Why The U.S. Shouldn't Use Diesel Subs
The first sub of the reconstituted South African submarine force, known as S101, is just about to arrive in her new home, after leaving Kiel, Germany, of February 17th. Almost seven weeks ago. To go a little over 6000 miles.
I know what you're thinking -- "Bubblehead, I'm sure they spent a lot of time in port". Possibly, but if we believe this map of their travels (and it's from a South African Navy website) they were in Rota from March 8th to 14th, and were underway since then -- about 5000 miles in 23 days. That's a little over 200 miles per day, or about 8 1/2 knots, which is a reasonable speed for a diesel boat that isn't planning to refuel. They also took over 5 days getting from the western end of the English Channel to Rota.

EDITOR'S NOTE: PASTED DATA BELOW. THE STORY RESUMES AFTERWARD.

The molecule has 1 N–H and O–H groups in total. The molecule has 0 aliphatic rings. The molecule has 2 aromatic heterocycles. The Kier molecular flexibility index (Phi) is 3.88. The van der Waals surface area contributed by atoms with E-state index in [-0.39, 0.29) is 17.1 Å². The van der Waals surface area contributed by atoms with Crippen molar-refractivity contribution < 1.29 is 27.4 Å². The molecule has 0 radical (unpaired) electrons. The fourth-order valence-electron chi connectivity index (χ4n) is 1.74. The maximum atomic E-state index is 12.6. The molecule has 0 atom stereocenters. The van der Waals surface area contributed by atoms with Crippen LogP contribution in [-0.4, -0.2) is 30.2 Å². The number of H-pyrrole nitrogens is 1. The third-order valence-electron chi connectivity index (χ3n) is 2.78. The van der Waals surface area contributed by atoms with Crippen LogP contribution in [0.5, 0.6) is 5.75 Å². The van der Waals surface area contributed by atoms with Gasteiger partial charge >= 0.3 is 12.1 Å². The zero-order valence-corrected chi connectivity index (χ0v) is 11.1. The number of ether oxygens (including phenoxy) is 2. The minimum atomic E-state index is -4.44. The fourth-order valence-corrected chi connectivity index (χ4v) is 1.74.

Imagine if we switched over to diesel boats, as some suggest (click here to see how Joe Buff demonstrates why they are wrong), and needed to get our boats across the Pacific in a hurry. A lot of ships that our subs should be sinking could do a lot of damage before a diesel boat reached the war zone.
That being said, diesel boats are a good option for countries like South Africa that don't have to worry about trans-oceanic defense responsibilities, and I'll be looking forward to seeing how the boat does in her new home.
Update 0850 08 April: The boat, now named SAS Manthatisi, arrived home yesterday.